The state Senate joined the House Thursday in overriding a veto by Gov. Charlie Baker and authorizing driver’s licenses for undocumented immigrants. The final vote in the Senate was 32–8 to approve the bill over Baker's objection.

The new law will allow immigrants without legal status to apply for a standard state driver’s license beginning July 1, 2023. It prohibits the Registry of Motor Vehicles from asking about or keeping documents related to immigration status.

“This is a well-vetted piece of legislation. We've gained support from a wide range of stakeholders over the course of a number of years,” said lead sponsor Sen. Brendan Crighton ahead of the vote on Thursday. “Our lives are safer when every single driver has to pass a road test, a vision test, and obtain insurance.”

Proponents said the measure will improve road safety and assuage immigrants’ worries of being revealed as undocumented and face deportation because of a routine traffic stop or accident. As of 2016, there are about 250,000 undocumented immigrants in Massachusetts, according to a report from the American Immigration Council.

The original version of the bill was introduced almost 20 years ago, and multiple iterations have cropped up and failed, including one from then-state Rep. Marty Walsh in 2007, who is now the U.S. Secretary of Labor.

The measure is about being safe on the road, according to Elizabeth Sweet, executive director of the Massachusetts Immigrant and Refugee Advocacy Coalition.

“By making all immigrants eligible for a driver's license, we make it possible for all drivers to drive in a safe, secure manner,” she said.

“We know in other states that have passed this bill, passed a form of driver's licenses for immigrants, that hit-and-run accidents go down by 10 percent,” House co-sponsor Tricia Farley-Bouvier told GBH News on Thursday morning.

After implementing a similar law, Connecticut saw a reduction of hit-and run crashes, and a decline in the number of people found guilty of unlicensed driving, an investigation by the GBH News Center for Investigative Reporting found. By 2019, 50,000 undocumented immigrants had taken written exams, vision tests, and road tests to get drivers licenses.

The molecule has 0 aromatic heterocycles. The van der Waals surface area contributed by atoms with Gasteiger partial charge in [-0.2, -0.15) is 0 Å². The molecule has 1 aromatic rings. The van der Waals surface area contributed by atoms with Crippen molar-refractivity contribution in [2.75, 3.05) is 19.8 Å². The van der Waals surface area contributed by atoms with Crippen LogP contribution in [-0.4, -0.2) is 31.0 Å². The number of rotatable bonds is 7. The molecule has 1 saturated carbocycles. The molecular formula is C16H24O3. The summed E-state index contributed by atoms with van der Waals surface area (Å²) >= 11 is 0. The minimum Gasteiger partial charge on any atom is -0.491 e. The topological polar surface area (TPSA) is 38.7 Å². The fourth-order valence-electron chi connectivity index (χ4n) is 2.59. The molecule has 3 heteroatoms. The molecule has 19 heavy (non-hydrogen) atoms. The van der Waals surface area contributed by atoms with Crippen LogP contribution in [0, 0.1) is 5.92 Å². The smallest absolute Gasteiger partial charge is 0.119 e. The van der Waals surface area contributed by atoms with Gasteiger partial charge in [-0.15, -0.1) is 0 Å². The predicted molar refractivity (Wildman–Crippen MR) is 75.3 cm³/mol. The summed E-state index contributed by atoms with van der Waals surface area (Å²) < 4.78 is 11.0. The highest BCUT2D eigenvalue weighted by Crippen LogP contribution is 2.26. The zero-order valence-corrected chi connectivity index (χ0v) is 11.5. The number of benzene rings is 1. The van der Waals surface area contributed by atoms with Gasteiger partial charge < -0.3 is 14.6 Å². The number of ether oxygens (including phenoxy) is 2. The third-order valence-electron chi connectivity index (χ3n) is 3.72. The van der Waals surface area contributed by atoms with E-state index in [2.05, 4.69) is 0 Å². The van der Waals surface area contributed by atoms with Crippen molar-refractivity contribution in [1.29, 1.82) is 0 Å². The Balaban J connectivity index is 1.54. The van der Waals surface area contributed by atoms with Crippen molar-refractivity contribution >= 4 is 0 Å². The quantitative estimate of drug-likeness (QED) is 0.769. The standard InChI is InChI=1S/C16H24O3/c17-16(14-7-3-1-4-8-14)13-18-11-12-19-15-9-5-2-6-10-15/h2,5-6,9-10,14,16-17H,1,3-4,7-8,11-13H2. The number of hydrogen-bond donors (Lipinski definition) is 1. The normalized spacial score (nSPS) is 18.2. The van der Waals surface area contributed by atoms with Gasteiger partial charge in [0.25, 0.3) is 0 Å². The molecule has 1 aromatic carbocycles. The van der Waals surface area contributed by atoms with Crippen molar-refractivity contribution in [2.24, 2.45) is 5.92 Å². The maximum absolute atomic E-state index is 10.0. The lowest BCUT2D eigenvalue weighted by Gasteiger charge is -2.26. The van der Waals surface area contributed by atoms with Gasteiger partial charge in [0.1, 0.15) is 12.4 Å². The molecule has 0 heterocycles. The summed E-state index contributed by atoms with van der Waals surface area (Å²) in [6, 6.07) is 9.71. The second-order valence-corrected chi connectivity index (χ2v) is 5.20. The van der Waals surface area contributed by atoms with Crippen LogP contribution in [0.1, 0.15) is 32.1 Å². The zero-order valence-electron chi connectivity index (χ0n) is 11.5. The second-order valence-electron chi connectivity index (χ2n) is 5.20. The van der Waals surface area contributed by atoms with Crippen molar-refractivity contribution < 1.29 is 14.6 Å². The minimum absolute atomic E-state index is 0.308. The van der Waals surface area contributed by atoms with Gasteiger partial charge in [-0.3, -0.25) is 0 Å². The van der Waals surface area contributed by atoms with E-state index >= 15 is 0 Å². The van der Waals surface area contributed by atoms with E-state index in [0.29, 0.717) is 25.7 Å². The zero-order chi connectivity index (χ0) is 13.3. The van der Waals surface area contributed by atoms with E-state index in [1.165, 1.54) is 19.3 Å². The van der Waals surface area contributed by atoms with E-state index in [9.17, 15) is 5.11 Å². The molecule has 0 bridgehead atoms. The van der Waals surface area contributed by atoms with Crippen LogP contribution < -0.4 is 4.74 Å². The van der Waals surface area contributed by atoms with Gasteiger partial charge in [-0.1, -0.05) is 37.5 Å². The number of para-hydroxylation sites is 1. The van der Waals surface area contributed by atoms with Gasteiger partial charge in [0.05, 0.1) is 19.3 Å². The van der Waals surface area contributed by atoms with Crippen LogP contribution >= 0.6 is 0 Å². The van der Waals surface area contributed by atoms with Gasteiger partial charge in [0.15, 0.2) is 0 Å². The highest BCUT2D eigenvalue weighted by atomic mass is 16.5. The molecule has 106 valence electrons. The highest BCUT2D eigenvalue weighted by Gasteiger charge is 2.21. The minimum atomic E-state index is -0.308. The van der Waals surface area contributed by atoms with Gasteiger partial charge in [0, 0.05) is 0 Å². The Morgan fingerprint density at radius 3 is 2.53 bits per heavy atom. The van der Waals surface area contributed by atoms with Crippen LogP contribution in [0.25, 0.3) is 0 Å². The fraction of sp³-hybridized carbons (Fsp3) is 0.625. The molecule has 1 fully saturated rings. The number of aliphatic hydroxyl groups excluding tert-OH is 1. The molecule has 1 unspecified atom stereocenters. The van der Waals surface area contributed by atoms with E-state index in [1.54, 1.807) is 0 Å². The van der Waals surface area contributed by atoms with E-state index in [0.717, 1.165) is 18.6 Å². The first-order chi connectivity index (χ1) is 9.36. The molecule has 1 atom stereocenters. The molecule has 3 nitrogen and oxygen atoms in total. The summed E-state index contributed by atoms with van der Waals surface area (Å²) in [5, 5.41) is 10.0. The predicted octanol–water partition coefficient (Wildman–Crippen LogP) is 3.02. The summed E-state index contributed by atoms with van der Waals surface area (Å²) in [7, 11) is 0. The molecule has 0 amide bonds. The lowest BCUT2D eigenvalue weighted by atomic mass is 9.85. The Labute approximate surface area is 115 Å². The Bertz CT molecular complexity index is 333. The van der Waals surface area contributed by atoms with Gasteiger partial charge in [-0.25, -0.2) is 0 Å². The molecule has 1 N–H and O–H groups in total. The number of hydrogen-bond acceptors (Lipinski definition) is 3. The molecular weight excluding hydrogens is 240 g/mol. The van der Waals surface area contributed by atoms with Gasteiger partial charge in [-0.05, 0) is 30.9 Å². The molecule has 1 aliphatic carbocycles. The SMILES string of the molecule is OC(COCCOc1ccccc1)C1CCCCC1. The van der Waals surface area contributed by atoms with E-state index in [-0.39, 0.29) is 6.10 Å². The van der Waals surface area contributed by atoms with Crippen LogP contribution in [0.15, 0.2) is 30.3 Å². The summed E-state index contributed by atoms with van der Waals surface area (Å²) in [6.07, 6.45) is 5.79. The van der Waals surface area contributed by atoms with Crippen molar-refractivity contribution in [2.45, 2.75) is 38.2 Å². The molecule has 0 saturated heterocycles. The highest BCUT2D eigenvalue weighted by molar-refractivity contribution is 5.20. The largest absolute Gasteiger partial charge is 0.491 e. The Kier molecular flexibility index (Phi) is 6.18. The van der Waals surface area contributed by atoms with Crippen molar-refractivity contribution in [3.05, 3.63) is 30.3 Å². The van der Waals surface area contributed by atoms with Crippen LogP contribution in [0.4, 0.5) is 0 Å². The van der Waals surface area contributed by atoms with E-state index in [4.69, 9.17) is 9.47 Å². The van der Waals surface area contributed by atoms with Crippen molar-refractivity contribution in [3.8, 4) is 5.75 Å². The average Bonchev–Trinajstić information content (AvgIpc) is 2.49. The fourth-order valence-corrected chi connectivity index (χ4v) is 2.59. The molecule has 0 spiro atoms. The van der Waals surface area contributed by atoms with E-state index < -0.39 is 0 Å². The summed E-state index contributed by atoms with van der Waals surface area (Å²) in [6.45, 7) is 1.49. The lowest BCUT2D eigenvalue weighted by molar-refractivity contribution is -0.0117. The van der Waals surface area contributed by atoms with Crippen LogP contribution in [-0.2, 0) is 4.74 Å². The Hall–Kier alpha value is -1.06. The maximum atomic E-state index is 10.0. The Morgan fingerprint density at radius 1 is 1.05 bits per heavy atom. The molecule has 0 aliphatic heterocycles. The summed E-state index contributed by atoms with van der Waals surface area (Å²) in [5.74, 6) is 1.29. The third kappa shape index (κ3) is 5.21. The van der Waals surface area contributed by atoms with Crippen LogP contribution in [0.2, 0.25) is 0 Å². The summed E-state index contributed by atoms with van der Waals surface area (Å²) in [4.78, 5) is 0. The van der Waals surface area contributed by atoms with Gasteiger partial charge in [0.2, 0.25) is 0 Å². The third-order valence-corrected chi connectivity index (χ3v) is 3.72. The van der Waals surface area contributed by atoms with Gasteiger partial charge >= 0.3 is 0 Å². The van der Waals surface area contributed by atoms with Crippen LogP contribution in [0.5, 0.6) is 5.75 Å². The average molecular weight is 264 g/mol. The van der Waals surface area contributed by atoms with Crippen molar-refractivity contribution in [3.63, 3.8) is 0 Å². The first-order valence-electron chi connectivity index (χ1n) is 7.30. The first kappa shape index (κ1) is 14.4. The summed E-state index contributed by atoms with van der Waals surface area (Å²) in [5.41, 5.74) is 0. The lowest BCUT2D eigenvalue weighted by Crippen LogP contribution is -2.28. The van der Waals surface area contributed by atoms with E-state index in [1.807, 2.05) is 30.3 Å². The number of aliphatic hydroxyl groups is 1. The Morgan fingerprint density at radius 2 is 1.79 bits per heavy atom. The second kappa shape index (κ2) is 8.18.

Sen. Adam Gomez told members of the Senate that the bill would give undocumented members of the community the same flexibility and options everyone else has in driving.

“The ability to drive our car to the store, to the doctor's appointments and to take our kids to sports practices, or even getting involved with extracurricular activities while granting them a peace of mind that they should that,” said Gomez, a Senate co-sponsor.

The bill is now backed by the Massachusetts Major City Chiefs of Police and most Massachusetts sheriffs and district attorneys.

“We sat down with the chiefs and asked what their concerns were and worked with them. We did change some of the bill and made sure that we're really clear on the types of documents people need to provide to get licenses,” said Rep. Christine Barber, lead co-sponsor of the House bill. “We also worked closely with the district attorneys who have seen these cases and seen people who are only going to court because they can’t get a license.”

To apply for a driver’s license, immigrants will have to show two documents proving their date of birth and identity, like an unexpired foreign passport, consular identification document or certified copy of a birth certificate.

The state House and Senate both overwhelmingly approved the bill earlier this year, but Baker vetoed it on May 27. The governor said at the time that the legislation would create problems for the Registry of Motor Vehicles, which he said lacks the expertise to verify the types of identification immigrants use from other countries, a requirement of the bill. He also said the bill “restricts the registry’s ability to share citizenship information with those entities responsible for ensuring only citizens register for and vote in our election.”

Secretary of State William Galvin has publicly refuted that claim.

On Thursday, Crighton said, “On the issue of voting, we’ve debunked it again and again, and again.”

The House voted 119–36 on Wednesday to override the veto.

Advocates have long said undocumented immigrants would still be tested before driving, and go through qualifications a citizen driver would have to go through — something opponents have pointed out as a concern in the past.

Senate Minority Leader Bruce Tarr rose in opposition to the bill, calling it “very, very problematic” and citing concerns over voter registration. He said his amendments were rejected in a “rush to move this bill forward.” He said one of those addressed the design of the licenses which aren’t going to look any different from current licenses, and could cause problems with voter registration.

Crighton noted in his speech that the law will require the Secretary of State to keep tabs on the voter registration process to be sure nothing goes amiss.

A Boston Globe-Suffolk University poll of 800 Massachusetts residents published in the spring showed residents were divided on the issue. Forty-seven percent said they opposed the driver’s license bill, and 46 percent supported it, with 7 percent unsure.

Democratic gubernatorial hopefuls Attorney General Maura Healey and state Sen. Sonia Chang-Díaz both voiced their support of the veto override on Twitter. Republican candidate Geoff Diehl said he would support a ballot question to repeal the legislation, according to statement from his campaign.